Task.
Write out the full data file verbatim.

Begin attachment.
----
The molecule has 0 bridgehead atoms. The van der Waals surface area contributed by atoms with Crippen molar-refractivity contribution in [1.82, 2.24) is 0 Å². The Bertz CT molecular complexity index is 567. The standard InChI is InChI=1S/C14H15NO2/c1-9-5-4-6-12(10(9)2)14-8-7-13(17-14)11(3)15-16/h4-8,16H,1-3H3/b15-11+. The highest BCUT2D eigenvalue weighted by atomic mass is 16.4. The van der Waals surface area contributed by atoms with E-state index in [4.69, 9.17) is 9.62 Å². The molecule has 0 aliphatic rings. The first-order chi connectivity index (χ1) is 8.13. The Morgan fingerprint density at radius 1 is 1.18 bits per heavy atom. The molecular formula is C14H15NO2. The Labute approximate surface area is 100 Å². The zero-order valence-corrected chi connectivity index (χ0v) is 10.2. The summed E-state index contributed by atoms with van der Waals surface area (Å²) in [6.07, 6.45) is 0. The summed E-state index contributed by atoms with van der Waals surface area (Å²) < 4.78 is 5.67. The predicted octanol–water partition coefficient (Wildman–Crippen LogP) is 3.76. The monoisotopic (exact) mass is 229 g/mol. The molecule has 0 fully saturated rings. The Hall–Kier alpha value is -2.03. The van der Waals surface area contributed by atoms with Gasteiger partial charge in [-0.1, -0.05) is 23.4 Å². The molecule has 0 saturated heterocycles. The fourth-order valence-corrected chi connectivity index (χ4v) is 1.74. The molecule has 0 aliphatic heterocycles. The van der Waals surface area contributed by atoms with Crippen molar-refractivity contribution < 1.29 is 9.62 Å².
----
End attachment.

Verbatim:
The molecule has 0 bridgehead atoms. The van der Waals surface area contributed by atoms with Crippen molar-refractivity contribution in [1.82, 2.24) is 0 Å². The Bertz CT molecular complexity index is 567. The standard InChI is InChI=1S/C14H15NO2/c1-9-5-4-6-12(10(9)2)14-8-7-13(17-14)11(3)15-16/h4-8,16H,1-3H3/b15-11+. The highest BCUT2D eigenvalue weighted by atomic mass is 16.4. The van der Waals surface area contributed by atoms with E-state index in [4.69, 9.17) is 9.62 Å². The molecule has 0 aliphatic rings. The first-order chi connectivity index (χ1) is 8.13. The Morgan fingerprint density at radius 1 is 1.18 bits per heavy atom. The molecular formula is C14H15NO2. The Labute approximate surface area is 100 Å². The zero-order valence-corrected chi connectivity index (χ0v) is 10.2. The summed E-state index contributed by atoms with van der Waals surface area (Å²) in [6.07, 6.45) is 0. The summed E-state index contributed by atoms with van der Waals surface area (Å²) < 4.78 is 5.67. The predicted octanol–water partition coefficient (Wildman–Crippen LogP) is 3.76. The monoisotopic (exact) mass is 229 g/mol. The molecule has 0 fully saturated rings. The Hall–Kier alpha value is -2.03. The van der Waals surface area contributed by atoms with Gasteiger partial charge in [-0.1, -0.05) is 23.4 Å². The molecule has 0 saturated heterocycles. The fourth-order valence-corrected chi connectivity index (χ4v) is 1.74. The molecule has 0 aliphatic heterocycles. The van der Waals surface area contributed by atoms with Crippen molar-refractivity contribution < 1.29 is 9.62 Å².